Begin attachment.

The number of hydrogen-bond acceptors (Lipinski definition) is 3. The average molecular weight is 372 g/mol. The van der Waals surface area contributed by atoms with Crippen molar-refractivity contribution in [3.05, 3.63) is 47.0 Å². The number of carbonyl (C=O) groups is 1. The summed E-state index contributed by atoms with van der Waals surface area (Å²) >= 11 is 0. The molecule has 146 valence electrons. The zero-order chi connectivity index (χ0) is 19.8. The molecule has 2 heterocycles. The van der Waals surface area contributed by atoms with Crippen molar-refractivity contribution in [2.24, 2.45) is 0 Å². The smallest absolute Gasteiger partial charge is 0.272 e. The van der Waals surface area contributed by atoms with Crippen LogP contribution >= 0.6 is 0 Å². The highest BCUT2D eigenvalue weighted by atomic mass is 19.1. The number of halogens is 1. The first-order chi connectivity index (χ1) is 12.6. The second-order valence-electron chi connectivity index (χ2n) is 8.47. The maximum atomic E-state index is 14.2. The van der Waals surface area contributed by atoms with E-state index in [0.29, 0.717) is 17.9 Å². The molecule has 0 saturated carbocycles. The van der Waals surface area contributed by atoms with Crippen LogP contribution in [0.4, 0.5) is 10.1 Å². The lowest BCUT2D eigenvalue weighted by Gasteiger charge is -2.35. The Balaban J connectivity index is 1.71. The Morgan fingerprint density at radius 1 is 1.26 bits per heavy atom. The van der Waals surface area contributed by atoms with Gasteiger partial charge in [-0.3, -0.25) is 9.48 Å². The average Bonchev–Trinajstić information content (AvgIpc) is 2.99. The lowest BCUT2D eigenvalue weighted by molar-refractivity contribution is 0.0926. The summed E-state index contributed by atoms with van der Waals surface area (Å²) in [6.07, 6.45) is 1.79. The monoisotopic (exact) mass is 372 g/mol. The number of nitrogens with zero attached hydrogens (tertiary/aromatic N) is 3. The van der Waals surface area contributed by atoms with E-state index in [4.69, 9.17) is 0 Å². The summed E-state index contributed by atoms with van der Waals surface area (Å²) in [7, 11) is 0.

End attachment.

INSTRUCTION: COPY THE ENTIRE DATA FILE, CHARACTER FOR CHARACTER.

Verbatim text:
The number of hydrogen-bond acceptors (Lipinski definition) is 3. The average molecular weight is 372 g/mol. The van der Waals surface area contributed by atoms with Crippen molar-refractivity contribution in [3.05, 3.63) is 47.0 Å². The number of carbonyl (C=O) groups is 1. The summed E-state index contributed by atoms with van der Waals surface area (Å²) >= 11 is 0. The molecule has 146 valence electrons. The zero-order chi connectivity index (χ0) is 19.8. The molecule has 2 heterocycles. The van der Waals surface area contributed by atoms with Crippen molar-refractivity contribution in [2.24, 2.45) is 0 Å². The smallest absolute Gasteiger partial charge is 0.272 e. The van der Waals surface area contributed by atoms with Crippen LogP contribution >= 0.6 is 0 Å². The highest BCUT2D eigenvalue weighted by atomic mass is 19.1. The number of halogens is 1. The first-order chi connectivity index (χ1) is 12.6. The second-order valence-electron chi connectivity index (χ2n) is 8.47. The maximum atomic E-state index is 14.2. The van der Waals surface area contributed by atoms with E-state index in [0.29, 0.717) is 17.9 Å². The molecule has 0 saturated carbocycles. The van der Waals surface area contributed by atoms with Crippen LogP contribution in [0.4, 0.5) is 10.1 Å². The lowest BCUT2D eigenvalue weighted by Gasteiger charge is -2.35. The Balaban J connectivity index is 1.71. The Morgan fingerprint density at radius 1 is 1.26 bits per heavy atom. The van der Waals surface area contributed by atoms with Gasteiger partial charge in [-0.3, -0.25) is 9.48 Å². The average Bonchev–Trinajstić information content (AvgIpc) is 2.99. The lowest BCUT2D eigenvalue weighted by molar-refractivity contribution is 0.0926. The summed E-state index contributed by atoms with van der Waals surface area (Å²) in [6.07, 6.45) is 1.79. The monoisotopic (exact) mass is 372 g/mol. The number of nitrogens with zero attached hydrogens (tertiary/aromatic N) is 3. The van der Waals surface area contributed by atoms with E-state index in [4.69, 9.17) is 0 Å². The summed E-state index contributed by atoms with van der Waals surface area (Å²) in [7, 11) is 0.